Having borders with Tibet, Nepal and Bhutan means that all visitors to Sikkim have to obtain an ‘inner line’ permit. Thankfully this is not difficult, and the authorities there have recently designated a number of peaks in the area around the Talung Glacier as ‘trekking peaks’. Julie-Ann Clyma and Roger Payne (UK) plus Kunzang Gyatso Bhutia and Sagar Rai (India) took advantage of this new system, and despite poor weather throughout the trip two peaks were climbed. The North summit of Lama Lamani (c5,650m) received its first ascent via the NW Flank & W Ridge (AD+), then Tinchenkang (6,010m) by its NW Ridge at D-, which was its third overall and probable first alpine-style ascent.
British Kero Lungma
Peter Holden, Bill Church and Colin Morton returned to the Kero-Lungma Glacier to explore its NE branch and climb some of the principal peaks at its head. They were successful in making the first ascent of Peak 5800, but twice had to retreat from high camps on Peak 6123 due to poor weather and dangerous conditions.
Ak Su Free and Clean
Likened to “Yosemite Valley in the 1930s with terrorism” the granite spires above the Ak Su main and subsidiary valleys of Kyrgyzstan have become a popular destination for technical rock-climbing teams. And despite plenty of rain three big new routes were achieved by Mark Pretty, Dave Pickford, Ian Parnell, Niall Grimes, Donnie O’Sulliven and Sam Whittaker. Grimer and O’Sulliven produced the 1,000m E3/4 Amazing Grace. Parnell and Pretty found a way up the wall right of Wall of Dykes to create Shortcut, 500m E4 6a and thanks to “the hardest bit of onsight climbing I’ve ever done” by Sam Whitaker, he and Dave Pickford added From Russia with Love, 450m, E7 6b on the pillar between the Central Pyramid and the Russian Tower. And none of them got shot at or kidnapped either.
Paul Knott, Grant Piper and Graham Rowbotham’s main aim was the first ascent of the highest peak in the area - Pik 5697m, nicknamed Grand Poohbah in 2000 by Mike Libecki. This had to be scrapped due to access problems through overhanging seracs but they were delighted to find the area populated by elegant spires and steep granite walls, and succeeded in making the first ascent of Pik Neizvestniy (5,240m).
Exploration of the area of Alan Dickinson and Tom Lambert’s main mountaineering objective revealed the ridge that they had intended to traverse to be a rather tamer than it had appeared from satellite photography. Instead they climbed the adjacent Monkh Khairkhan Uul (4,202m) before relocating to the Tavanbogt region. There, bad weather caused a retreat from Mt. Huiten, (4,374m) when only 150m from the summit. When conditions improved, a successful ascent was made of an unnamed summit (c3,800m) possibly by a new route.
University of Bristol Tajikistan
Simon Spencer-Jones, Ed Bailey, James Byrne, Ian Hatcher, Rob Lavin, Amy Marshall, Stevo Nicholls and Sam Smith formed this team of past and present Bristol University students planning to explore the southern end of the 70-80km long Fedchenko Glacier in the High Pamirs. They soon made first ascents or new routes on Peak Volodiya (5,847m), Peak Bronwen (5,550m), and Tanymas (5,900m). Hatcher and Spencer-Jones then set off to attempt the expedition’s principal objective - a multi-day traverse of Peak Bakinshikh Kommisarov (6,834m) and Peak Revolution (6,948m). Unfortunately the weather rapidly deteriorated, with strong winds and heavy snow, and the pair were never seen again, despite a number of air and land searches. The BMC would like to express its deepest sympathy to their friends and family.
British South Georgia
Julian Freeman-Attwood, Rich Howarth, Crag Jones and Skip Novak sailed 1,300km from Port Stanley to land at Larsen Harbour, and managed to complete a very committing 17-day south-north traverse of South Georgia. En-route they were successful in making the first ascent of Pk. 5680 (1,727m), but were defeated in their attempt on the N Ridge of Mt. Baume (1,912m).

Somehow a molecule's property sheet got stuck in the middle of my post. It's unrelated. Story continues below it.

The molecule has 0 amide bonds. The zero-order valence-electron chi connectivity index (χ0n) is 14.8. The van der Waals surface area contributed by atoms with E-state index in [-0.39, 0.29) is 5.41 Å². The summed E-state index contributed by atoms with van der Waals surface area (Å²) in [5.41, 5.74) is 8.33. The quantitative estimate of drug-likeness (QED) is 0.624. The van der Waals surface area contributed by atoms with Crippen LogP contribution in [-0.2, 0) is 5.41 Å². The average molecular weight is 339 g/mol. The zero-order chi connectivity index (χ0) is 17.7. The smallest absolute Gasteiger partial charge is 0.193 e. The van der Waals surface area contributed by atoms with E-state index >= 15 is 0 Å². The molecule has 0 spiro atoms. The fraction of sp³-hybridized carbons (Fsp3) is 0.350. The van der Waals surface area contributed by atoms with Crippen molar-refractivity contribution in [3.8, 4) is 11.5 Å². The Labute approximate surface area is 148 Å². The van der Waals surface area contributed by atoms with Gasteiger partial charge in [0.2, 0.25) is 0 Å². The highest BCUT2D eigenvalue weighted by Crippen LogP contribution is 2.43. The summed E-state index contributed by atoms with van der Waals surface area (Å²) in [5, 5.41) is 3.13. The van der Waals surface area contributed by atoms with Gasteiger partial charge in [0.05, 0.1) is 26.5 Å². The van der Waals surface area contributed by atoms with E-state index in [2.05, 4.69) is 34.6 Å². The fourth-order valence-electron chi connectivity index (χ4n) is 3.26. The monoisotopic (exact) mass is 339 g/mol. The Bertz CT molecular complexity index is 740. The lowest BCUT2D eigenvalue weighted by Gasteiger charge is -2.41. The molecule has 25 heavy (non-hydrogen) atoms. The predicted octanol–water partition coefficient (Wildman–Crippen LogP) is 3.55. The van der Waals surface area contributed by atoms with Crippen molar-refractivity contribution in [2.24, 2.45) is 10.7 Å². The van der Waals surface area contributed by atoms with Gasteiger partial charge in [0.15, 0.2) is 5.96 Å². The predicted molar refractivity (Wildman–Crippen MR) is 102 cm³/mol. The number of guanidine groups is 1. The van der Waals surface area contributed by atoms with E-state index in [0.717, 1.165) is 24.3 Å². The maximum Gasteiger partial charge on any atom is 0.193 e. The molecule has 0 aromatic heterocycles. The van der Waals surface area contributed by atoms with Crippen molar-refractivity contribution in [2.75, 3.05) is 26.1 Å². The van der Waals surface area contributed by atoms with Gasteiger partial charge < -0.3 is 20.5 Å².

British Antarctic Peninsula
Phil Wickens, Alan Geer, Alastair Gunn, Tim Hall, Alun Hubbard, Andy Kerr, Colin Souness plus Nico L’Homme (FRA/POL) sailed from South America on Alun Hubbard’s yacht “Gambo” to Anvers Island, where they hoped to complete a traverse of Mt. Francais (2,825m) via its SE & NE Ridges. A 1,000m new line on the SE Face took them to the S Ridge, but from here they retreated due to Category 5 avalanche danger. Moving to Wiencke Island, they made three attempts to climb and link the challenging Seven Sisters of Fief (c1,430m), but again bad weather prevented success. However, they climbed a new gully route on the NW side of Noble Peak (c760m) at AD+ and a new route on the SE Face/N Ridge of Mt Wheat (1,095m) in the Wall Range at AD-. As an expedition within an expedition Hall made the first successful paramotor flight in Antarctica (foot-launched powered paragliding).
With a change of crew this was effectively a continuation of the above, using Gambo to access South Georgia. The line up was now Alun Hubbard, Tom Chamberlain, Alistair Gunn, Tim Hall, Dan Haywood, and Rory Williams (UK) with David Fasel (SWI). In 13 days on Mount Paget (2,996m) they only experienced two weather windows, each of about six hours. Both attempts to reach the summit were unsuccessful, but they did achieve the first ascent of its subsidiary peak (c2,100m), which they named Buzen Point.
China & Tibet
Imperial College Shar Kangsum
The Shar Kangsum range is situated in West Central Tibet. Daniel Carrivick, Benjamin Gready, Naomi Bessey and Joseph Johnstone reached the summit of three un-named mountains: Pk. 6603m by its South Ridge, Pk. 6390m by the West ridge & North Face, and Pk. 6210m by the SW Ridge, all at around PD. An attempt on the SW ridge of the areas highest peak Shar Kangsum (6,822m) was abandoned due to avalanches.
Dick Risherwood, Dave Wynne-Jones, Peter Rowat and Toto Gronlund visited Western Sichuan for early exploration of the objectives, and found a feasible way to the col between Kawarani I & II (5,992m & 5,928m respectively). They got as far as establishing a camp at 4,800m before being approached by monks from a local monastery that had earlier blessed the expedition. They were now changing their minds in belief that the expedition had been the cause of recent thunderstorms in the area. The monks refused to give way, showed no respect for the official permit and became very confrontational. In the face of so much hostility the team switched its attention to an ascent of Haizi Shan (5,833m), but unfortunately poor weather defeated them.
Ed Douglas, Duncan Tunstall and Tom Prentice made headed to Western Sichuan to make an alpine style first ascent of the North Face of Xiashe (5,833m), via their route Don’t Cook Yak in Anger (1,300m, Scottish IV/V).
Still out there
British Habuqung Shan
Welsh Western Patagonia